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November 12, 2018

 The 1980s was the decade that taste forgot and out of it came The Memphis Group, a collective of designers founded by Italian architect Ettore Sottsass, which flourished for almost the entire decade, and still influences designers today. 

The Group’s design ethos encompassed an almost free-for-all scramble of Pop Art, kitsch and futurism expressed in bold primary colour, unapologetically chunky geometric shapes and quirky, undisciplined squiggles. Everyday objects became an opportunity for unrestricted playtime for designers of all kinds.

The work of The Memphis Group split the design world. Designers either loved it or loathed it.  Fans saw it as exciting, rebellious and a protest against the sleek complacency and utilitarian functionality of mid-century and 1970s design. Some saw it more as a statement rather than a design movement built to last, a middle finger up at the status quo. Its dynamism attracted creative originals like Karl Lagerfeld and David Bowie, who collected it avidly. Its detractors described it as ugly, garish and impractical, the unholy lovechild of an explosion in a paint factory and the building blocks of a giant stupid baby.

A riot of colour and shape

One thing you can’t accuse The Memphis Group of is holding back. Unafraid of solid secondaries, eyeball-searing acid brights and don’t-care-if-it-doesn’t-match tones, its use of colour was never understated. Shapes can be angular, fluid or just-plain-weird, defying the conventions of traditional furniture forms. Collector Dennis Zanone’s living room demonstrates perfectly the bold colours and strong shapes at the core of Memphis design.

Photo courtesy of Dennis Zanone, under Creative Commons licence.

Photo courtesy of Dennis Zanone, under Creative Commons license.

 

The Group didn’t stop at redefining traditional furniture forms. It created new kinds of furniture the world didn’t know it needed. Masanori Umeda’s 1981 ‘Tawaraya’ Conversation Pit may not have been practical (how do you get your beer to the central table without tripping over the ropes?) nor comfy (if fully occupied) but it was certainly fun and brought the playground inside. What’s not to love about this?

Photo courtesy of Dennis Zanone, under Creative Commons licence.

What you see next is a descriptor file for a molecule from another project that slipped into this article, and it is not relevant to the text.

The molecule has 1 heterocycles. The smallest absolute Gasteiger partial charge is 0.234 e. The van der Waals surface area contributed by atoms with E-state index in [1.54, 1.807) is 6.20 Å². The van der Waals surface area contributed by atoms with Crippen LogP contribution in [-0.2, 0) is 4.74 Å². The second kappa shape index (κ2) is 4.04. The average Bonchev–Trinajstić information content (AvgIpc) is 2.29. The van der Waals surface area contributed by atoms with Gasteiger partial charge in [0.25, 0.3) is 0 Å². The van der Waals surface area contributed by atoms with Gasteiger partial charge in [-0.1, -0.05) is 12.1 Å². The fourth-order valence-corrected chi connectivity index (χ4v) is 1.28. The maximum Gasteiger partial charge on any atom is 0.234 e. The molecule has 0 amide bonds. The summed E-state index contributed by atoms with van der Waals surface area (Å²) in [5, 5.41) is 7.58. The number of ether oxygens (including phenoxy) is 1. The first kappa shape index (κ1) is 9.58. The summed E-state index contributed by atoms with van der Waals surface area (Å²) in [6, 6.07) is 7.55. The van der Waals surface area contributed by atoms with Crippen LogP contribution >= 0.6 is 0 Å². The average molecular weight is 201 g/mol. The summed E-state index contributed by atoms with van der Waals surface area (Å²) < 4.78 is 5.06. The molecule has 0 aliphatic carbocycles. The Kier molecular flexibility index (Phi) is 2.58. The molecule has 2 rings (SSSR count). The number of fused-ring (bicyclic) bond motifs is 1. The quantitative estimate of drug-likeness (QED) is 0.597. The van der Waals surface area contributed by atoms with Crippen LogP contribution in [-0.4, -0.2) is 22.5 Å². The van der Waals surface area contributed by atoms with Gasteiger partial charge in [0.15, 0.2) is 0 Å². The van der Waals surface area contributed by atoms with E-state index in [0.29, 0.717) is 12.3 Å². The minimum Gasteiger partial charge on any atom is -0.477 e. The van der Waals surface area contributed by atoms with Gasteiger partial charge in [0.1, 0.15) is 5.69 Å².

Photo courtesy of Dennis Zanone, under Creative Commons license.

 

Despite folding in the late 1980s, the Memphis Group has retained some influence, especially amongst designers who were starting out in the 1980s. 

Contemporary styling with a pop of Memphis

We can still enjoy The Memphis Group’s playful quirkiness (or serious rebellion, depending on your point of view) today through the designs of Kartell, Starck and others.

Kartell’s Ettore Sottsass Calice Vase is a simple and effective way to inject a little Memphis Group pizzazz without going the whole migraine-inducing nine yards.

Designed by Sottsass himself in a collaboration with Kartell in 2004, only three years before his death, this pretty little starter vase belongs to the ""Kartell goes Sottsass - A Tribute to Memphis” collection, launched in 2015.  

Echoing the shape, but softer, is the Pilastro Stool, for a bolder statement:

For a pared-down classic feel that still retains an essence of The Memphis Group, Emeco’s Nine-0 Swivel Armchair - designed by Sottsass and named for the age he was when he designed it - is lifted by a pop of colour on the seat and a quirky, decidedly untraditional back. 

 

Verner Panton’s 1959 Heart Chair anticipated The Memphis Group’s dalliance with Pop Art with its bright colour, non-traditional shape and fun playfulness. 

 

The Memphis Group never played safe, and that’s a good thing. Its demonstration of creative courage is inspiring and uplifting, whatever you think of the result. 

 

Do you love it or hate it? Let us know what you think? 

Please leave comments and share images on our Instagram or Facebook pages.

 

 

 

Louise Etheridge
Louise Etheridge


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